FARGO — Students at North Dakota's public colleges and universities have been borrowing less overall in federal loans.
Undergraduates who attended North Dakota higher education institutions in 2018-19 received $120.4 million in federal loans, a 31% drop from the $174.1 million in 2008-09, according to a report released this summer by the state university system. The figures exclude private and institutional loans.
The drop in federal loans correlates with the 2009 Legislature’s efforts to increase financial aid, according to the report. That included upping need-based grants by 227%, scholarships by 43% and establishing other programs.
North Dakota schools also have seen a 40% drop in borrowers, with 31,538 loans received in the 2008-09 school year down to 18,878 in 2018-19, the most recent year with available figures. Some borrowers may have been duplicated, according to the university system.
And while fewer students are borrowing overall, the average annual federal loan amount per borrower increased from 2008-09 to 2018-19.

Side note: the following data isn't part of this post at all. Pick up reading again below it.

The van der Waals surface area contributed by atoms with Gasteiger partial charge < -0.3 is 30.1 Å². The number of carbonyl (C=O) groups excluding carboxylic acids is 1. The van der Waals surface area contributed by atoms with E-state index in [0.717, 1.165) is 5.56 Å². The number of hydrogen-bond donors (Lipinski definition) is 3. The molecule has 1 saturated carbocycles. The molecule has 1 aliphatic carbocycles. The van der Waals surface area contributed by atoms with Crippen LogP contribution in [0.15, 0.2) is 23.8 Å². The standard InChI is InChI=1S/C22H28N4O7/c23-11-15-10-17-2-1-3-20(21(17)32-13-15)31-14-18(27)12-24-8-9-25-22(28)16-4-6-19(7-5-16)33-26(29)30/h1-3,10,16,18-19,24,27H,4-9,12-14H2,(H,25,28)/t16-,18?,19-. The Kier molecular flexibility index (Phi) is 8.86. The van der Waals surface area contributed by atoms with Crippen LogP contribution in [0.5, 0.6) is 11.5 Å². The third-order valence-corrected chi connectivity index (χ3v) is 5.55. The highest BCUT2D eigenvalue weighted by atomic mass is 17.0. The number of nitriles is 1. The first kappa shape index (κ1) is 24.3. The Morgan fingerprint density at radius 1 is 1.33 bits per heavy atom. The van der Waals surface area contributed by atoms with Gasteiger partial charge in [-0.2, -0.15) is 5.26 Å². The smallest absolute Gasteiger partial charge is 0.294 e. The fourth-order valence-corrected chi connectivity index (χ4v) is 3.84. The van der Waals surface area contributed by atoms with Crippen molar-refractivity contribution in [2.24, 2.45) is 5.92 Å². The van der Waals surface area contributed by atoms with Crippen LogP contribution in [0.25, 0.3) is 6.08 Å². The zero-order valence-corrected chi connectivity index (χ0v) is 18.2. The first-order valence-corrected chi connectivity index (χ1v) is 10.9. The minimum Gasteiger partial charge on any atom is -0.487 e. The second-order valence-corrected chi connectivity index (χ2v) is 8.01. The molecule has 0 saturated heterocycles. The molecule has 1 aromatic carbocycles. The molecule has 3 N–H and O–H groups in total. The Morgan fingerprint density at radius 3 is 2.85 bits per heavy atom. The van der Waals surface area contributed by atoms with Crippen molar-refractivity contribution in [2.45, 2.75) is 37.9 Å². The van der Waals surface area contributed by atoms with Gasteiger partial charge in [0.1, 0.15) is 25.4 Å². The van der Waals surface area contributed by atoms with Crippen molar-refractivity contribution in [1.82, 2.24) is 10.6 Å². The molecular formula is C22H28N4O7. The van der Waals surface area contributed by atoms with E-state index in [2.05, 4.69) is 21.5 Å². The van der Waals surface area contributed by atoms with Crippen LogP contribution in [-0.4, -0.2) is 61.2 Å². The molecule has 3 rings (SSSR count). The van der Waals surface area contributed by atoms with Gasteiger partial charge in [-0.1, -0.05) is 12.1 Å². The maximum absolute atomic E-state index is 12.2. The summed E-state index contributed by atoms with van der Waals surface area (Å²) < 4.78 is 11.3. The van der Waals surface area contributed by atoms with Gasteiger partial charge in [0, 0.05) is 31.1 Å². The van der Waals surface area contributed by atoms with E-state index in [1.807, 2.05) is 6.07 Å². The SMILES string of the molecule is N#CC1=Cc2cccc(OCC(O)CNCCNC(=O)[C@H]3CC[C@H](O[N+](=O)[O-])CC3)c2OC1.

During that time period, the average amount at North Dakota State University and the University of North Dakota increased 3%, reaching $6,648 in 2018-19. Other four-year universities in the state jumped 36% to $6,267, and two-year schools rose 38% to $5,536, the report said.
North Dakota appears to be following a national trend in overall loans, according to figures from the nonprofit College Board. Students across the U.S. borrowed $106.2 billion last school year, a 16% slide from the 2009-10 tally of $126.6 billion. Federal loans made up more than 88% of those figures.
Minnesota does not track the total amount of loans students who attend state schools receive, the Minnesota Office of Higher Education said.
Students who graduated from North Dakota schools in 2019 had an average of $29,037 in student loan debt, 1% less than the previous year, according to the university system's report.
A number of factors likely contributed to the decline in federal loans, said Jeffrey Jacobs, NDSU director of financial aid and scholarships. While there isn’t hard data to show its impact, Jacobs noted the North Dakota Academic Scholarship.
That scholarship totals $6,000 for students who have a high school GPA of 3.0 or higher, had no grade below a C and had an ACT score of 24 or higher, among other requirements for their college career.
The Challenge Grant, which was set up in 2012 to award $1 in state funds for every $2 raised in private donations for academic projects, also made it easier to receive more loans, Jacobs said.
Some schools in North Dakota are offering more scholarships, including NDSU, Jacobs said. Since 2010, the NDSU Foundation almost tripled its annual scholarship amount to $6.29 million for the 2019-20 school year.